A few weeks ago, on our trip to Canyonlands, we slept out under the stars with the kids (Jimmy got to sleep in the car with a cracked window). We used to do this all the time pre-kids, but somehow we always feel a parental duty to set up the tent. Thankfully, on this night, we were feeling pretty lazy and the weather was good. Out came the tarp and the sleeping bags went straight down. Mason and Chloe had no troubles falling asleep, but it didn’t last for long. About every hour, one of the kids would wake up and talk to us about the stars. While I was drifting in and out of consciousness for many of these conversations, Andrew dutifully pointed out constellation after constellation. One more reason he’s gonna be “Dad of the year”! The desert sky was so clear and the stargazing was epic.
(Image by shotrockers.com)
It all brought me back to my pre-kid life when I was a middle school science teacher (bet you didn’t know that one). Every year, my favorite thing to teach was astronomy. I was a super-geek about it and would have constellations pinned up all over my classroom to accompany my papier-mache moon phases that were hanging from the ceiling. Did you know that I was determined to be an astronaut when I was younger? Okay, back on topic. When I was teaching, I came across Uncle Al’s Star Wheels. It is a free printable star wheel that you put together with a brad. The best part is that it really works (oh, and it’s pretty much identical to all the star wheels I see at gift shops selling for $10 – Thanks Uncle Al). I’ve seen it with hundreds of students and after our recent stargazing night with the kids, I knew it was time that they had their own. Guess what? It works like a charm. It’s simple enough that Mason can figure it out, but also detailed enough that it never bored my teenage students. (Tip: make sure you print your star wheel on cardstock)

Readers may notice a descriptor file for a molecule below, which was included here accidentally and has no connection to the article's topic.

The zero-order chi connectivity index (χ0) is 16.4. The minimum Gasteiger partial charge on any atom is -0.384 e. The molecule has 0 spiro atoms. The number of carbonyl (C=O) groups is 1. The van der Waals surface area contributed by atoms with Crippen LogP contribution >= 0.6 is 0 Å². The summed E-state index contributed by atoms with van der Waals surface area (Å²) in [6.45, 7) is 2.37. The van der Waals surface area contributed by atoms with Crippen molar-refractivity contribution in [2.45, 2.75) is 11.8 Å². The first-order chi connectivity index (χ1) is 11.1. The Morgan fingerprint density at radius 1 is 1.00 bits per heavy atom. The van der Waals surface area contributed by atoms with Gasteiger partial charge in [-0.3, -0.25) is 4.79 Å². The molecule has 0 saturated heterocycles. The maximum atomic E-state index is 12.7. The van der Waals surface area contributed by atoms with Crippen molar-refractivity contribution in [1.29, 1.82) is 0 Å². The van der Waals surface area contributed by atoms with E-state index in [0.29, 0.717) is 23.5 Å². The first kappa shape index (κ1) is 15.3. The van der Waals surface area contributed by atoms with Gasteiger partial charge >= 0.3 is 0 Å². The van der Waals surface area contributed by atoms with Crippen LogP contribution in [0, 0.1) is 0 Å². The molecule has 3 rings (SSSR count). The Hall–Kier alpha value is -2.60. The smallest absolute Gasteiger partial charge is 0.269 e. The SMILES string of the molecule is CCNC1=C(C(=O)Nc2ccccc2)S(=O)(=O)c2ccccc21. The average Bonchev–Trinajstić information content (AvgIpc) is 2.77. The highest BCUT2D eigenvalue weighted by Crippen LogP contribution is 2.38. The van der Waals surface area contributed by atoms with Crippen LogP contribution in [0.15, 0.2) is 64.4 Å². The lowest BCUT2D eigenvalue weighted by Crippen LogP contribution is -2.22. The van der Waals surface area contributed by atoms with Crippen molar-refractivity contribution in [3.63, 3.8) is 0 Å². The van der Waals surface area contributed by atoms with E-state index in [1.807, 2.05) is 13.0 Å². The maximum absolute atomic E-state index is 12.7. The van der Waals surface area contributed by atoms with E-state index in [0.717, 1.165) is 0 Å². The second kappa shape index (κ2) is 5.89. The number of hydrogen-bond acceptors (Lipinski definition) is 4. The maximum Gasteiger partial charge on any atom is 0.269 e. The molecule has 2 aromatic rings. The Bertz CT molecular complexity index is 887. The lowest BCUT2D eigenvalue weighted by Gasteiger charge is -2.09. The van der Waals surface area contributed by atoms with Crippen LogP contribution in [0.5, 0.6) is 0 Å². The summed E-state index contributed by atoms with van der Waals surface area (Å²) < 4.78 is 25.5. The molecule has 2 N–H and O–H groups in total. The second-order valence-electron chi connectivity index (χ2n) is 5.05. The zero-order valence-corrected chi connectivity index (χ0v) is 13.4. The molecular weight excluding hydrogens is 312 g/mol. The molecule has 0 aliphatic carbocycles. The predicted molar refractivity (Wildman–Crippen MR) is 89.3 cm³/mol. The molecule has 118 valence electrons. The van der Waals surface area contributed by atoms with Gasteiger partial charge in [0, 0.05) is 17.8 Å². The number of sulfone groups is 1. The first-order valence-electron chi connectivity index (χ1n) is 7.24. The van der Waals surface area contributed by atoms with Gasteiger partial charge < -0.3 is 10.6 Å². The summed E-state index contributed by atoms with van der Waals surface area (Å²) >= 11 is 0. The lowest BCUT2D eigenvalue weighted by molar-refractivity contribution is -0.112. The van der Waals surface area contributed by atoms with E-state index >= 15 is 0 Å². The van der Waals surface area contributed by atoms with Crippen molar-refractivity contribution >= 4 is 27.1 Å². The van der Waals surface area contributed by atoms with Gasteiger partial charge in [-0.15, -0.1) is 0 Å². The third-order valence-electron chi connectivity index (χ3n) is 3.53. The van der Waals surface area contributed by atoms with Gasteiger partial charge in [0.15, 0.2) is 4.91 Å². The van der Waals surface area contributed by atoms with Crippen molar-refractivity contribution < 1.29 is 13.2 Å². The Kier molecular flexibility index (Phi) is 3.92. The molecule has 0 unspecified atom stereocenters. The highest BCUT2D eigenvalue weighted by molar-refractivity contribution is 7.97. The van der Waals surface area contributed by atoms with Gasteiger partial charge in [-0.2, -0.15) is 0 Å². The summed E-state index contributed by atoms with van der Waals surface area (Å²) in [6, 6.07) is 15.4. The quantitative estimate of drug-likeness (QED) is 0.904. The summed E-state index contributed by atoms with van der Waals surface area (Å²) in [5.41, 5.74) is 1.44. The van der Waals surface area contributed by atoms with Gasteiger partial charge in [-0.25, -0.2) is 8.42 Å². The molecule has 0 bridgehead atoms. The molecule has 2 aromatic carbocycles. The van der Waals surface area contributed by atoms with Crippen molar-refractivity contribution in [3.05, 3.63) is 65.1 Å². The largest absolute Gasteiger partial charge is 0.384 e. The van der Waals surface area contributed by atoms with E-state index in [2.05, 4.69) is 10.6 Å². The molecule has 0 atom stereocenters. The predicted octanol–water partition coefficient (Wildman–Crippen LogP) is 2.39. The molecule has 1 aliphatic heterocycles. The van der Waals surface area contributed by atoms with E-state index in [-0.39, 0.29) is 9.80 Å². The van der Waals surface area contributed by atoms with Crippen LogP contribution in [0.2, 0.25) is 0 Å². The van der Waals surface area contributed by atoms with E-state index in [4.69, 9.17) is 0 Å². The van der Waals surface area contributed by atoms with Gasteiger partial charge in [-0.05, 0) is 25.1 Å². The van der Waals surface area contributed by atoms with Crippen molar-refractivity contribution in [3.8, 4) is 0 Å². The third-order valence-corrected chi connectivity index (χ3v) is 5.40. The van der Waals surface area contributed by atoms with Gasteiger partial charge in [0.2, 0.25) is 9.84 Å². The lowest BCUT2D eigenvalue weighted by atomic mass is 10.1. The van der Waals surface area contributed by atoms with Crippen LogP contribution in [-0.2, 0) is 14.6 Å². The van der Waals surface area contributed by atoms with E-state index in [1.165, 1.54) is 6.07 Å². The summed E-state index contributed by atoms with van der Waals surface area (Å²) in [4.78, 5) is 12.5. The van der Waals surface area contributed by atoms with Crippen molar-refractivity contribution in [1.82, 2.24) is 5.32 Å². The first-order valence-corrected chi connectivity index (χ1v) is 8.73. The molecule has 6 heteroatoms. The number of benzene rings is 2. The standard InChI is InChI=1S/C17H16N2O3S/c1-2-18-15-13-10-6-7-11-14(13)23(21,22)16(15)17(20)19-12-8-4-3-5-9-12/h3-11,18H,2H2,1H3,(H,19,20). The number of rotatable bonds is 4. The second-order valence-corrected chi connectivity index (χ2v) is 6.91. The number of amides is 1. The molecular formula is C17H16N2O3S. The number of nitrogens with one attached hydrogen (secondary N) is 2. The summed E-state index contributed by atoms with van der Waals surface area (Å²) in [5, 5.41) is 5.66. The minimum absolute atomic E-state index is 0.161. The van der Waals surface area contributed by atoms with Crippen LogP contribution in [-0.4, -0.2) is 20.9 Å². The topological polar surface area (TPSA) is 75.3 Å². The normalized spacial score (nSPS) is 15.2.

So now that I’ve blabbed on and on, you’re now wondering why fall is such a great time to star gaze with your kids. Here’s why:
1.It gets dark early. This Sunday is the time change, and for me, stargazing is the ONLY perk of it getting dark early. This makes it easy to take little one’s out to check out the stars.
2. It’s chilly but not freezing. Around here, the weather in the evenings is great for just a jacket. Also, it’s great to go before the ground is covered with snow so you can lay out on a blanket.
If you want your kids to really love you, have some hot chocolate ready for them when they come inside. A warm drink plus amazing stars is sure to create a night that your kids will remember. Print out your star wheel now! (You’ll thank me when you can just run right outside this weekend)
One more thing. Stargazing is really hard when the moon is really full, so check this moon calendar to see when it will be smaller or come up later – this will make stargazing much easier
Want tips for what to do EACH NIGHT? Check out Star Date for nightly stargazing tips.